So is it that the galleries have changed? Well, yes and no. Yes, no-one is going to be turned away from a gallery because of the colour of their skin. And yes, busloads of black schoolchildren visiting public galleries are a fairly common sight. And yes, every decade since at least the sixties has witnessed a noticeable increase in the number of black artists represented in galleries; and over the last decade there has been a visible rise in the number of black curators.

I’m going to say a little more about the visibility of black artists in galleries, because I think this is a key part of what will attract black audiences. Not because all artists of a particular colour necessarily ‘represent’ communities of similar hue, indeed increasingly the trend for many artists of colour has been what can be termed ‘African iconoclasm’ – you know the argument: “Because I’m black/African the art-world expects me to carve wood so I won’t, I’ll play golf instead”, but even these iconoclasts serve as role models for black children or youth, not least because of their success in a world hitherto closed to most people of colour. And since the legacy of group areas means that the majority of white artists are simply too removed from the everyday life of most South Africans to produce work that can engage a large black audience, it is fairly logical to perceive a relationship between those showing work and those who come to view.

I’ve said earlier that every decade produces more practising artists of colour. But I also suspect that in the last few years, at least in some parts of the country, opportunities for black artists to exhibit in galleries is becoming more difficult than it was in the 90s. In the late 80s and early 90s there was a great emphasis on redressing historical imbalances by ensuring inclusivity.[5] However, in this era of the born-free generation, with the struggle supposedly behind us, we are all apparently equal and the colour of artists is apparently irrelevant. Why then am I disturbed by what I perceive to be a disproportionate number of notices for exhibitions where black artists are noticeably under-represented, even absent. Now, I need to stress that this comment applies particularly to Cape Town, and not to every exhibition here – It doesn’t apply to survey exhibitions at Iziko, such as 1910-2010: From Pierneef to Gugulective, and it doesn’t apply to The Spier Contemporary. And I sincerely hope that it is not true of Johannesburg, Durban, and other centres.

Before I get harangued for making libellous unsubstantiated claims, let me highlight a few examples. Last year the director of the AVA, Kirsty Cockerill, curated an exhibition titled Social Pattern. The press release links the notion of a “social pattern” that is “associated with an individual or group” with that of a “pattern in visual practices”. It ends with the observation that: “… all visual patterns include not only the objects, so to speak, but the spaces in between. These spaces through omission as much as presence reflect social tendencies, conventions and customs.” [6] What then should one make of the fact that the exhibition included the work of 14 artists, all white? What omissions are revealed and what “social tendencies, conventions and customs” does this exhibition reveal? The AVA is an extremely important site because it is one of very non-profit galleries in South Africa. As a non-profit body it can raise funds, such as the public money that was used for Social Pattern. In the early 90s, in its previous incarnation as the Cape Town branch of the South African Association of Arts, it proved itself to be highly responsive to the historical exclusion of black artists. If this situation is under threat, this has major consequences for black artists in this part of the world.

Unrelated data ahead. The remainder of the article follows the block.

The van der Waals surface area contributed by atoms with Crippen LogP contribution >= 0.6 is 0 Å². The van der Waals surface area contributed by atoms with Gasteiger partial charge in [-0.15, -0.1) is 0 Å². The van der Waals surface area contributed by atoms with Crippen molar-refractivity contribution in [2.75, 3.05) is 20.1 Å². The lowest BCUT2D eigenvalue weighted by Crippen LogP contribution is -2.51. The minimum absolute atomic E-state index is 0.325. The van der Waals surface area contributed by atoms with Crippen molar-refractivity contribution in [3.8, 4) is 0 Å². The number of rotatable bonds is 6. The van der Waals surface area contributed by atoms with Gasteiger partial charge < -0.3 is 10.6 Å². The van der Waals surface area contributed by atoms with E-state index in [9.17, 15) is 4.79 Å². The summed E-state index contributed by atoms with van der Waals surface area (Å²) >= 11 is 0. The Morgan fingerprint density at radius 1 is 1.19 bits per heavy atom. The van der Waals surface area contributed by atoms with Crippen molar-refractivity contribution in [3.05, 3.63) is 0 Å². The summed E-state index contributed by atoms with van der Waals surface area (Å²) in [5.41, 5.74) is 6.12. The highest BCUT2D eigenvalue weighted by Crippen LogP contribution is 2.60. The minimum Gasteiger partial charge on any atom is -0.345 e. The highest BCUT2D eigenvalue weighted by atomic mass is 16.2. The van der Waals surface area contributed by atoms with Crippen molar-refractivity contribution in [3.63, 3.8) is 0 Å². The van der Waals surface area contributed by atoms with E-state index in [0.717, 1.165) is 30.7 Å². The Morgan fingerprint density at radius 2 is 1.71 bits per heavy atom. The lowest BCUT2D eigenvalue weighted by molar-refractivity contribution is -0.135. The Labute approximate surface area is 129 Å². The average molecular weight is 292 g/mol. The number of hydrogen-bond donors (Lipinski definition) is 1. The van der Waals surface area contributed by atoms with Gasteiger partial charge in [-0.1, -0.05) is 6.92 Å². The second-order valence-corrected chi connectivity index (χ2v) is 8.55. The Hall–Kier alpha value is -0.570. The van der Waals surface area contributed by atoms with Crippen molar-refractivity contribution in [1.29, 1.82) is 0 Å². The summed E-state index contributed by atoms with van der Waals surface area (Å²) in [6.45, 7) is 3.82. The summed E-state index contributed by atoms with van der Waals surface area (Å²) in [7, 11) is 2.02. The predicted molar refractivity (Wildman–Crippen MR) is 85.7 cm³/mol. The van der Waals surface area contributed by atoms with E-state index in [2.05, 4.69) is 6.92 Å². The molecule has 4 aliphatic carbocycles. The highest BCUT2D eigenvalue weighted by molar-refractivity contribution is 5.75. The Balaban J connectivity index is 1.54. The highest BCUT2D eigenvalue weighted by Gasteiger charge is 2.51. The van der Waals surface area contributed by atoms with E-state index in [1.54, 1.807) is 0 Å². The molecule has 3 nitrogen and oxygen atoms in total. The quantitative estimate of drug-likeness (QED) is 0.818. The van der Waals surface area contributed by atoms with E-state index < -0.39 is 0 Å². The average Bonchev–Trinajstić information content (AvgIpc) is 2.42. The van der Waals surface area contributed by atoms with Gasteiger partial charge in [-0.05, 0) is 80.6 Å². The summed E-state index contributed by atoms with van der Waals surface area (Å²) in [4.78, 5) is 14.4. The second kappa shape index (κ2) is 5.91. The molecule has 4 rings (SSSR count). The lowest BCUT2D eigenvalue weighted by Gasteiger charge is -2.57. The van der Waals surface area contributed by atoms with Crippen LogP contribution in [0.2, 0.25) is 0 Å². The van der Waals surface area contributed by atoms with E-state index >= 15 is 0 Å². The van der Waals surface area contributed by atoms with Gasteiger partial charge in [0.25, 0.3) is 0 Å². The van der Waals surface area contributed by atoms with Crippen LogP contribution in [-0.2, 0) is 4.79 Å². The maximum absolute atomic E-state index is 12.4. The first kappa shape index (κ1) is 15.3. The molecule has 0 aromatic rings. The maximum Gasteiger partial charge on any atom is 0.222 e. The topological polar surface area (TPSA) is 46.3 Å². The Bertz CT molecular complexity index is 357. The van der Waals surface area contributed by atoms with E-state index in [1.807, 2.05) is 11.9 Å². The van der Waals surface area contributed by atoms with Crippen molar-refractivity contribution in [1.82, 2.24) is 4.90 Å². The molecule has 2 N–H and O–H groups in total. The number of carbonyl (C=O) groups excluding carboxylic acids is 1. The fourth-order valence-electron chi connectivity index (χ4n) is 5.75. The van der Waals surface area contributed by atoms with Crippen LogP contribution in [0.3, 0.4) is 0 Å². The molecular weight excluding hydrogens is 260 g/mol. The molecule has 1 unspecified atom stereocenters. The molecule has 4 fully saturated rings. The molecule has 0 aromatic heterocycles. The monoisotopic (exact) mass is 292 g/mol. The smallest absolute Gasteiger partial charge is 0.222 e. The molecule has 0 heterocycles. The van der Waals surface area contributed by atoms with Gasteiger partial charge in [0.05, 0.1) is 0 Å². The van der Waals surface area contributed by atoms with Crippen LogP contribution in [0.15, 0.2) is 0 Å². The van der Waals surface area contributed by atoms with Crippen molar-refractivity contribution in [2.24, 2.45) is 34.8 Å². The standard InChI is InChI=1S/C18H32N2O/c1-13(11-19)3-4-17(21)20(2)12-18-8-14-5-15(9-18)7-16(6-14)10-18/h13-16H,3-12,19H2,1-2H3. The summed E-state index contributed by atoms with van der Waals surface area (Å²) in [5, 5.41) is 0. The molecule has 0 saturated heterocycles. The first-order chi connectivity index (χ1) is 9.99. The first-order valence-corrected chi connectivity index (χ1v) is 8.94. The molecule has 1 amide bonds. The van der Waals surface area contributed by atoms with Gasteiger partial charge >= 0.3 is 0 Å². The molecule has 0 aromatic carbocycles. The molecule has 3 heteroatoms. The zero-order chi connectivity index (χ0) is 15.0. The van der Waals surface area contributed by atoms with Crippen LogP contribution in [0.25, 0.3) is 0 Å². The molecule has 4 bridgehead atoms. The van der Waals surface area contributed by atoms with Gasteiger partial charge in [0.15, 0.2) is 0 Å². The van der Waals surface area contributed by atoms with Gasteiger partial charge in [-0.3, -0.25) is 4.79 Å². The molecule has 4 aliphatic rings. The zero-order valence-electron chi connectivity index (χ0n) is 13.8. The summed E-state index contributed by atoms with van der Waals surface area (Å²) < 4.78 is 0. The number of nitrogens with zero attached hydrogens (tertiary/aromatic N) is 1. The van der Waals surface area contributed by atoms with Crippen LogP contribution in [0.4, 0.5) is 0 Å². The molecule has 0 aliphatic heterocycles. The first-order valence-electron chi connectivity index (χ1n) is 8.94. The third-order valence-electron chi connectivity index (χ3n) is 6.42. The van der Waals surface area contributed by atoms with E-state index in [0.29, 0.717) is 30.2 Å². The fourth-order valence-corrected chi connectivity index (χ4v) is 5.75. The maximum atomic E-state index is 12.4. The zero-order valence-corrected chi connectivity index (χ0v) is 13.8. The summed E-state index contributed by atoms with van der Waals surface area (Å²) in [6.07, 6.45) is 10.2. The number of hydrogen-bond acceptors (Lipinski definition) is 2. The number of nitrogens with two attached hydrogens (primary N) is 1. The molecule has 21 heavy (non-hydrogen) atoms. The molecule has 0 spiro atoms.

If we move to the other end of the market and consider the Goodman Gallery’s current Winter Show, another set of observations can be made. The Goodman, along with the Michael Stevenson Gallery, is primarily positioned as an international gallery. Colour is not the issue in the Winter Show, at least not in the sense that black artists are visible on this exhibition. But you’ll be hard-pressed to find amongst the “local and international artists” (their terms) a single artist who lives in Cape Town and happens to be black. Now as a business, perhaps they can do whatever the market tells them to, but is there really no artist of colour in Cape Town of an international standard? Or are they simply too removed from the ‘local’ scene? [7]